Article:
"Library science was a left turn in life," said first-year Master of Library and Information Science student Emily Avery. And the rerouting was prompted by the simple, but oft-asked question, "What would you really like to do with the rest of your life?"
At dinner last spring with her mother, Carol Schwartz Avery (USC '81), Emily was discussing her job as a math teacher at South University. With an undergraduate degree in education studies and math ('10) from Cambridge University and two master's from the University of South Carolina in education ('12) and math ('13), Emily's answer should have been predictable. Teach math.
But after two years of teaching, Emily knew that standing in front of a classroom was not the long-term career for her. To her mother's surprise, she responded, "If I could do anything I wanted, I'd work in a library."
Emily said that although her response may have seemed somewhat random, the idea had been simmering for several years, since just before her senior year at Cambridge.
In summer 2009, Emily started the research for her required Cambridge honors thesis. Because her topic was "The Origins of the American High School" and because she was studying in England, she had difficulty getting her hands on the primary documents and research items she needed. So she packed up and headed to Washington, D.C., where she spent two weeks immersed in her topic at the Library of Congress.
There, she fell in love with the unpublished documents and manuscripts which were tangible connections to the past. "It was amazing to hold a letter by the renowned educator Charles Elliot, something that he had written and held in his own hands in the late 1890s," she said. "It felt kind of like striking gold."
But it took six more years, three degrees, and a eureka-dinner-time moment to propel her to pursue library science as a career path.
After resigning from her teaching job, Emily started the coursework towards her MLIS degree at the USC School of Library and Information Science. She now interns part-time at the Caroliniana Library where she once again holds fragile and rare documents.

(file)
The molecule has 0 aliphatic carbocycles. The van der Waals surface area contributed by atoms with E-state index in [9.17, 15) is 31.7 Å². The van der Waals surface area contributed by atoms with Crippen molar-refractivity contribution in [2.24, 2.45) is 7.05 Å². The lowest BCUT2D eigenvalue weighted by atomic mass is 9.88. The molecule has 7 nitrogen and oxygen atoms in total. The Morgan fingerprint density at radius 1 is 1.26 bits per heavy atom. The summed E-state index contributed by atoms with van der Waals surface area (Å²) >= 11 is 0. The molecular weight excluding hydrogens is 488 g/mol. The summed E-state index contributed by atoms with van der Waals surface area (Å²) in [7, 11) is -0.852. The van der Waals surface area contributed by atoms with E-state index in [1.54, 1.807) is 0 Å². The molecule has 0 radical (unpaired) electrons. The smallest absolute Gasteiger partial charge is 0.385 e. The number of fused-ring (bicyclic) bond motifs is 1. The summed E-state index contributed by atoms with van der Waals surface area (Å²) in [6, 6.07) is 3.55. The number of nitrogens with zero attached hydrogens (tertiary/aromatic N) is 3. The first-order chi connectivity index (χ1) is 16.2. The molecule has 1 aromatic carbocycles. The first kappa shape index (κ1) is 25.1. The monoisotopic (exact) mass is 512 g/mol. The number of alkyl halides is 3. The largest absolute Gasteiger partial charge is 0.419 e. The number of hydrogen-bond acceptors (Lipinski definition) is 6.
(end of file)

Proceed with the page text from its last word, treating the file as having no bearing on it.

Mike Berry, the library's curator of published materials and Emily's supervisor, has been impressed with her development. "I have had so much confidence in Emily's judgement with handling material that she has become one of our go-to persons for making scans and photographs," he said. "Her adeptness with working with fragile material is very important for these types of tasks since we often receive requests for reproductions of large and fragile material, including very fragile 19th century newspapers."
Emily's journey has now come full circle; she's headed back to the Library of Congress where she has been selected to participate in their prestigious 10-week Junior Fellows Summer Intern Program. She will be assisting in the Library Services Manuscript Division Reading Room where, among her many duties, she will help students and researchers of all skill levels access and use the manuscripts at the Library of Congress - just as she did years ago.
Emily said her Library of Congress assignment is a perfect match for her. "I will be working with documents that interest me, but I will also get to work with people who are interested in these same documents."
Her coursework and experiences are now a validation of her career change. Emily knows that this is what she really wants to do with the rest of her life.